This pic shows the rusted wear witness line (rub line) of where the A frame bottom support plate touches the jack "outer" tube. The rust line is about ~ 1 1/2' to 2" above the bottom of the outer tube.
Point being, the hole in the A frame support plate has to be equal to or slightly larger then the outside diameter of the outer tube, not the inner tube.
Your jack foot by this pick, comes out to be 1 7/8" OD if your tape measure tip if not out of calibration.
Not sure where you are at on this right now, but this might help to sort out what the A frame support plate hole really is.
Since you have a tape measure, there is a more accurate way to measure then to use the silver angle tip to declare your starting zero point. The sliver tip slides back and forth to be able to do inside and outside measurements with the silver clip. The sliding action compensates for the thickness of the silver clip. Sometimes that sliding tip gets made wrong, worn/bent wrong or used wrong. I can explain more on the silver tip etc. on why it can more more inaccurate for close measurements if you want, just ask, but try this instead.
If you want to get a more accurate measurement, you do not use the silver tip. We use a method what we call, set your zero mark on a whole number in place of the silver tip. It can be any whole number, but in many cases you just pick the 1" line mark.
Using 2 hands helps to steady the tape measure blade, line up by eye the side you want as a starting point as exact as you can with the number 1" line. Try and get the 1" mark dead on the edge you are starting on.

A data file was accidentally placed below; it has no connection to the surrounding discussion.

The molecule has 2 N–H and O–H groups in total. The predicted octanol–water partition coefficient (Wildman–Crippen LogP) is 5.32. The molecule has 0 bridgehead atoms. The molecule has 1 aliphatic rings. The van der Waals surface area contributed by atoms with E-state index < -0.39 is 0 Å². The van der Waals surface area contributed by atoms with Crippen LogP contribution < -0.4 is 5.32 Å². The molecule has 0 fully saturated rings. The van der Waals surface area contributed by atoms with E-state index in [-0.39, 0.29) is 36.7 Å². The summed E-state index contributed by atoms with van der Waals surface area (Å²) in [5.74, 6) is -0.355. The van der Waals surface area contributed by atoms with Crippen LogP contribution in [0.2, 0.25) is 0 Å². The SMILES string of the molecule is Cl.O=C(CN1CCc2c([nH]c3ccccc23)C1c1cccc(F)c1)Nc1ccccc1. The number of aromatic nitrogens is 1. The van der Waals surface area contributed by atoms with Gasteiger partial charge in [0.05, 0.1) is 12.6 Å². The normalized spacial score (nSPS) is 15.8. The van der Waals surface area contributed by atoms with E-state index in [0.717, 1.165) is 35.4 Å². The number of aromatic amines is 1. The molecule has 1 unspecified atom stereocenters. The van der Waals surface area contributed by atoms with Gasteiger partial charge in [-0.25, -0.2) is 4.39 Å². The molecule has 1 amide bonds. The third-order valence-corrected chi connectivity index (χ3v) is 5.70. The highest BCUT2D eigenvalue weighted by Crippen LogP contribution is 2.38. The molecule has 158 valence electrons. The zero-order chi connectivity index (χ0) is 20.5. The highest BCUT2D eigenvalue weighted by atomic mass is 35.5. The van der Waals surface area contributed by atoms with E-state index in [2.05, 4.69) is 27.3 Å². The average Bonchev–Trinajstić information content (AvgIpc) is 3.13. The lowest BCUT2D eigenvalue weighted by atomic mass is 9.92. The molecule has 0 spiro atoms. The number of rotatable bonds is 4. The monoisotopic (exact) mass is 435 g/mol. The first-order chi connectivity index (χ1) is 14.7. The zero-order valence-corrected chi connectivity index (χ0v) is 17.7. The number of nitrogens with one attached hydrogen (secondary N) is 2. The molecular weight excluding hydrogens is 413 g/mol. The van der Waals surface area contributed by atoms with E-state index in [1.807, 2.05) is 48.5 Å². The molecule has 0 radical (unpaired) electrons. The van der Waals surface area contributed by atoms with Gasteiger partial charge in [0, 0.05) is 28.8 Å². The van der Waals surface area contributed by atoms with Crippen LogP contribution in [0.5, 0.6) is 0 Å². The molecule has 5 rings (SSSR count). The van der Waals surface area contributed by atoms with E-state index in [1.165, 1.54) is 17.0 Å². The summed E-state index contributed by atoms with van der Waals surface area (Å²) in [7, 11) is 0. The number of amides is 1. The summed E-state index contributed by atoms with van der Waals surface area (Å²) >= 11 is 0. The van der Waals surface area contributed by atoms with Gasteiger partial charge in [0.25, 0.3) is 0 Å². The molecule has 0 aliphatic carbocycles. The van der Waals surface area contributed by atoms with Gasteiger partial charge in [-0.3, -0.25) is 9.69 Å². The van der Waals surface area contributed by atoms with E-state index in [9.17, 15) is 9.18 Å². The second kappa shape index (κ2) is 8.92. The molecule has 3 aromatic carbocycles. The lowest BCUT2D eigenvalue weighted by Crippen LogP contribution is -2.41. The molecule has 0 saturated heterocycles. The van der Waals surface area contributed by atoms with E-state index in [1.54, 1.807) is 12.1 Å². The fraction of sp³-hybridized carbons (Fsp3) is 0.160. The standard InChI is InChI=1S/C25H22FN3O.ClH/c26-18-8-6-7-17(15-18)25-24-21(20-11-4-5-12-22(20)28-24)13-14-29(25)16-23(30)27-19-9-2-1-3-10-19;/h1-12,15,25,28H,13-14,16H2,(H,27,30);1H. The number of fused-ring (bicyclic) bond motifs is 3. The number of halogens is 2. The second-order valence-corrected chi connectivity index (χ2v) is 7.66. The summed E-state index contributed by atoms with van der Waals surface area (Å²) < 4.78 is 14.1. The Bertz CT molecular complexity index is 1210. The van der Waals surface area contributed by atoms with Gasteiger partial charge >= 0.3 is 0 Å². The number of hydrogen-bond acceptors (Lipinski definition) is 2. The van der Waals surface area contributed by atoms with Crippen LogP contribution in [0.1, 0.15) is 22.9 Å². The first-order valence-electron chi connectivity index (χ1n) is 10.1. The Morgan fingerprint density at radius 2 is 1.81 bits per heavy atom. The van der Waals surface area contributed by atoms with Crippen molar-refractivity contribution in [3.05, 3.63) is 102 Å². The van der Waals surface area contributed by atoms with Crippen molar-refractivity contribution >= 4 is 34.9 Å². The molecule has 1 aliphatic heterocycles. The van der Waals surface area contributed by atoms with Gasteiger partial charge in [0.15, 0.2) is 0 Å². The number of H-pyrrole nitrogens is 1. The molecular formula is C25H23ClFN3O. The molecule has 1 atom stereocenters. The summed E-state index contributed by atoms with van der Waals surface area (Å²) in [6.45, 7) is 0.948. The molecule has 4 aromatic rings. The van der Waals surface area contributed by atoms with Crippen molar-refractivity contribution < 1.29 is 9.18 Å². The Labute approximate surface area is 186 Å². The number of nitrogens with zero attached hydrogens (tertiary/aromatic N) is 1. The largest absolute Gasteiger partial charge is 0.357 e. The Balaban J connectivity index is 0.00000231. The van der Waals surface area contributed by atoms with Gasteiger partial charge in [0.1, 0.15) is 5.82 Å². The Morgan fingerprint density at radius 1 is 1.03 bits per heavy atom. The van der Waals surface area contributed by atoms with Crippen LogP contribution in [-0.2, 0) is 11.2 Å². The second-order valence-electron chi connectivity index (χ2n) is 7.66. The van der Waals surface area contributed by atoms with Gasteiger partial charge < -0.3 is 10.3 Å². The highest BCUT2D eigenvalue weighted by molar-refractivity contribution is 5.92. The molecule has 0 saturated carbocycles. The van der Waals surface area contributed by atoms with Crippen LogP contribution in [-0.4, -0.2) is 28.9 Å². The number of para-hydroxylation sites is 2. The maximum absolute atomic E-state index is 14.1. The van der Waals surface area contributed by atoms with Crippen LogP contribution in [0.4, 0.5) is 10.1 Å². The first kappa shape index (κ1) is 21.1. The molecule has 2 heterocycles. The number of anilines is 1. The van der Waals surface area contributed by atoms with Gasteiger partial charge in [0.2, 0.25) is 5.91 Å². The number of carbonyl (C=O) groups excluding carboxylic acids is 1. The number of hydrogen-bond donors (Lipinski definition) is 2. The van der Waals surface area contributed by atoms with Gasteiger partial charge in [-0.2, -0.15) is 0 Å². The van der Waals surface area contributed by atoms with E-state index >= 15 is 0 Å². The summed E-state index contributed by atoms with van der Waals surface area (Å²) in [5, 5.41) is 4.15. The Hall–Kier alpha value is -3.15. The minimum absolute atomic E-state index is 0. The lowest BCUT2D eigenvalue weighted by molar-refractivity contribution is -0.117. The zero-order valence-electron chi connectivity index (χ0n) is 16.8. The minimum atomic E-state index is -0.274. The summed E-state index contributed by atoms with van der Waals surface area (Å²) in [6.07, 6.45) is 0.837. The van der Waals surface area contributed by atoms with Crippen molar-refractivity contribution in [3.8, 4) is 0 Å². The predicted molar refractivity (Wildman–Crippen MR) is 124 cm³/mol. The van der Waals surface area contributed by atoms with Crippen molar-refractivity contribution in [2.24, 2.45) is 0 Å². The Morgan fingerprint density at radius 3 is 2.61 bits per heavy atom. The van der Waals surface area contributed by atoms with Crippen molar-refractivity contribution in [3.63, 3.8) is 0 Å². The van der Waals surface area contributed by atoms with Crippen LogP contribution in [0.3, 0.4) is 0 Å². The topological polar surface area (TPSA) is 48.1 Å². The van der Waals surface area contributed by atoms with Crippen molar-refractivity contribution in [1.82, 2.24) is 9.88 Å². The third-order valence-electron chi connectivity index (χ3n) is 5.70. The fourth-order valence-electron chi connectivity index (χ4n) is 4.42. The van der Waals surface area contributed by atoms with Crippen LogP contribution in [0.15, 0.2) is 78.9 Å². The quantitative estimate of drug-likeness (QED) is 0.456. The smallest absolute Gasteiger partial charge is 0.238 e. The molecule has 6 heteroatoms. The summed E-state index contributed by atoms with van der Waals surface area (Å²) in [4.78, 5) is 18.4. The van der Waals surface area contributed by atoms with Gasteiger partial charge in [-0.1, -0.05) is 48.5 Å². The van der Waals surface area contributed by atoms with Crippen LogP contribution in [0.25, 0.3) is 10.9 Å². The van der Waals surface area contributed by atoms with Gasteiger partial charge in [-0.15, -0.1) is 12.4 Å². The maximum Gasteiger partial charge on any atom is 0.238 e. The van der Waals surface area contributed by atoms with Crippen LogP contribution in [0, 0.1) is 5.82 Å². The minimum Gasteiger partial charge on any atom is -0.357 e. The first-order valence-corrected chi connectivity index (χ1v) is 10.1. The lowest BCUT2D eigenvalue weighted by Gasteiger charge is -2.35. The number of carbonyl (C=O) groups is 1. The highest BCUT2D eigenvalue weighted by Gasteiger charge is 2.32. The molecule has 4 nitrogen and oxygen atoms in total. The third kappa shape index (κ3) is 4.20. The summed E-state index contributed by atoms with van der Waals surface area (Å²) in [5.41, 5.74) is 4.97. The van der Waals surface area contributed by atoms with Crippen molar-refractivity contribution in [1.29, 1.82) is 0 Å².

Then position the tape measure blade "edge" you used as the 0" mark as exact as you can, right across the center of the item you want to measure. In this case the A frame lower jack tube hole right down the center of the hole. Then look at the dimension on how long it is, and read the number. Double check your 0" mark is still right on the 1" line. Then subtract 1" from the total distance. This method still has some small error in it as you are eye balling the measure points, but it is more accurate then using the sliver tip if you do not know the tape is still in calibration.
You may have to get on the ground and look up at the hole in the lower A frame support plate to measure it as getting in on the top is too tight and the ball coupler is in the way.
Another way to check what the old jack outer tube is, is to measure the outside circumference. You know that old jack tube fit in the hole and that is what you want the new jack to be. I did the math for you, but circumference uses a formula: Pi(D) = Circumference. Pi = 3.1416, D = the OD of the part you are measuring.
For a OD of 1 7/8" we use 3.1416(1.875") = 5.890" and that decimal number is 1/64th larger then 5 7/8" on the tape measure.
For a OD of 1 3/4" we use 3.1416(1.75") = 5.497" and that decimal number is very tiny bit (0.003") less then 5 1/2" on the tape measure.
You can see that there is good size difference between a 1 7/8" OD and a 1 3/4" OD to the tune of a little more then 3/8" and that is really easy to find on a tape measure.
Take a tape measure, (a smaller width blade works better then a wide one) and wrap the tape around the tube OD. Use or 1" or 2" as your zero mark and read the circumference distance less the 1" or 2" offset for zero.
Here is a basic show and tell on doing OD measuring. https://www.wikihow.com/Measure-Pipe-Size
You can also use a piece of paper to wrap around the OD of the outer jack tube. Mark a starting line on the sheet of paper, wrap it tight around the OD back to the the starting line. Mark the paper where the starting line aligns with the full wrap. (You can use the edge of the paper as your starting line if wanted) Lay the paper flat, then use the tape measure and start on 1" mark and measure the length between the 2 marks and that distance laying flat is the circumference of the old jack outer tube.
The Bal jack had a 1 7/8" OD outer tube, if your old Atwood also had a 1 7/8" OD tube, then all is good with the new Bal jack, just get the one with the right jack post travel.
If the hole is still too small, the I can explain hole to grind or file it out larger to fit.
Let us know how it goes or you need more help.